By Brian Jackson
Editor’s note: This is a satirical take on today’s news article (read it here) about a request by the Canadian Private Copying Collective to the Copyright Board of Canada to place a tariff on microSD cards, to reflect the value of the songs copied to them by users. It was suggested that a loaf of bread could serve as analogy for a song, as a product that consumers regularly purchase…
The Lunching Rights Board of Canada has made a decision that a tariff request made by the Canadian Bread Creator’s Collective (CBCC) will be allowed, and a tariff will be charged on various tools that allow consumers to eat their bread in different forms starting in 2012.
Consumers can expect to pay an additional fee on sandwich presses and toasters starting in the New Year, as the Lunching Rights Board agreed that such instruments derive value from bread, and bread makers should be paid for that value. Toasters that only fit bread slices will carry an extra fee of $0.50 per toaster, while toasters that are wide enough to fit bagels will have a $1 fee. Deluxe toasters that fit four slices or more will carry an extra $3 fee, as will sandwich presses.
“Everyone is making money from bread except for the bakers,” says Daniel Pikeson, a board member with the CBCC. “The people selling the toasters are getting paid, the people selling sandwich grills are getting paid, but the bakers aren’t seeing compensation for the value they’re creating.”
Without bread, there’d be little point to using a toaster, Pikeson says.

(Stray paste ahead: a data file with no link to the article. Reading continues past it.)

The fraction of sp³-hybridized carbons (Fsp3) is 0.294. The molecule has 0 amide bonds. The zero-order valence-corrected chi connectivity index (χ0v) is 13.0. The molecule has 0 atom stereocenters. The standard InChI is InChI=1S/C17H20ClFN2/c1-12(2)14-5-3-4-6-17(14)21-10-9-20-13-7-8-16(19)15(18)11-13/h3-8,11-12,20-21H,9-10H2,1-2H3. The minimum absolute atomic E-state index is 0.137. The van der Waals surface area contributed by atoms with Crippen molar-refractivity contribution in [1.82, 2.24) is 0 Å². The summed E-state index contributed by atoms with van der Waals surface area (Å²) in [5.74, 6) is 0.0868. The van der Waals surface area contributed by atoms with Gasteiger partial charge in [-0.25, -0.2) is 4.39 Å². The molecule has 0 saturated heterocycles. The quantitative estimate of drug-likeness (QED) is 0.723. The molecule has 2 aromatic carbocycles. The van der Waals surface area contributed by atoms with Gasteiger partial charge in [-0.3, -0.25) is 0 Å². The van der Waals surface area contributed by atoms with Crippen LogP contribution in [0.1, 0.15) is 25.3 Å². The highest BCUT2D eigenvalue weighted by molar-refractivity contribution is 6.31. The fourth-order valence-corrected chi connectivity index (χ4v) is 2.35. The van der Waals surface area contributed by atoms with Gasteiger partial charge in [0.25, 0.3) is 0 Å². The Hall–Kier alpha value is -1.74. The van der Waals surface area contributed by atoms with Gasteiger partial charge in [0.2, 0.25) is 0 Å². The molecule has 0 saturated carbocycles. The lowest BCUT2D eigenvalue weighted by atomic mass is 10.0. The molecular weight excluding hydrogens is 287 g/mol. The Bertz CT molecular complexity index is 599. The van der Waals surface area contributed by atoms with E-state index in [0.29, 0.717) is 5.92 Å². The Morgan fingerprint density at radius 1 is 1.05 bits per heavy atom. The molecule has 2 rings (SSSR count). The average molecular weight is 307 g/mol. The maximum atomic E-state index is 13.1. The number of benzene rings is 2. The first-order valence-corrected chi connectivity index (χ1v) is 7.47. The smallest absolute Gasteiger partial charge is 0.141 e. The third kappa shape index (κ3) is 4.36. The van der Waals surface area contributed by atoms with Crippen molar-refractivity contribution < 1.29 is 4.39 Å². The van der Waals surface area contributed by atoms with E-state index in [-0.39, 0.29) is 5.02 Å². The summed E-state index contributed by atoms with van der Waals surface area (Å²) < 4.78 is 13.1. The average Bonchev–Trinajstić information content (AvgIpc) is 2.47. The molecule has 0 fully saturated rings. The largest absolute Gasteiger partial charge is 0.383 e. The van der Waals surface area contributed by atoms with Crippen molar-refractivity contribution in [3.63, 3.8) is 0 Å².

While importers of toasters will cut the cheque for the CBCC, the costs will likely be passed on to consumers. Asked whether most consumers feel they have the right to eat bread however they’d damn well like after purchasing a loaf of it, Pikeson responded that it’s a value for value proposition.
“People pressing some pastrami between two slices of rye on their grill obviously value the bread,” he says. “You can’t really argue there is no value to the bread in this form, because without it, that would be a really sad sandwich.”
Collecting the levy makes bread modification legal, Pikeson argues. Until the tariff was in place, Canadians making toasted sandwiches with no care for the rights of bakers were breaking the law, he says.
How Canadians are consuming their bread became a minor election issue earlier this year when the Conservative Party came out against a proposed levy on microwaves. Calling the tariff a “Microwave tax,” the party campaigned on the promise that Canadians would not have to pay an additional fee on microwaves they buy, just because they will probably use it to warm up bread at some point.
The Federal Court has also previously determined microwaves don’t meet the definition of a bread modification system. People are more likely to microwave things like popcorn, cold coffee, and other crap like that, a judge said. Butter knives also avoided a tariff, despite their use to sever crust from bread, and slather it with condiments such as fruit jams or peanut butter.
But the CBCC argued toasters met the Lunching Right Board’s definitions after conducting market research asking Canadians how they usually use their toasters.
“The overwhelming majority of it was for bread,” Pikeson says. “There was some use for Pop Tarts and frozen waffles, but not a lot.”
The tariff goes into effect Jan. 1. The CBCC is responsible for collecting the funds and distributing it to bakers that have had their bread altered before consumption.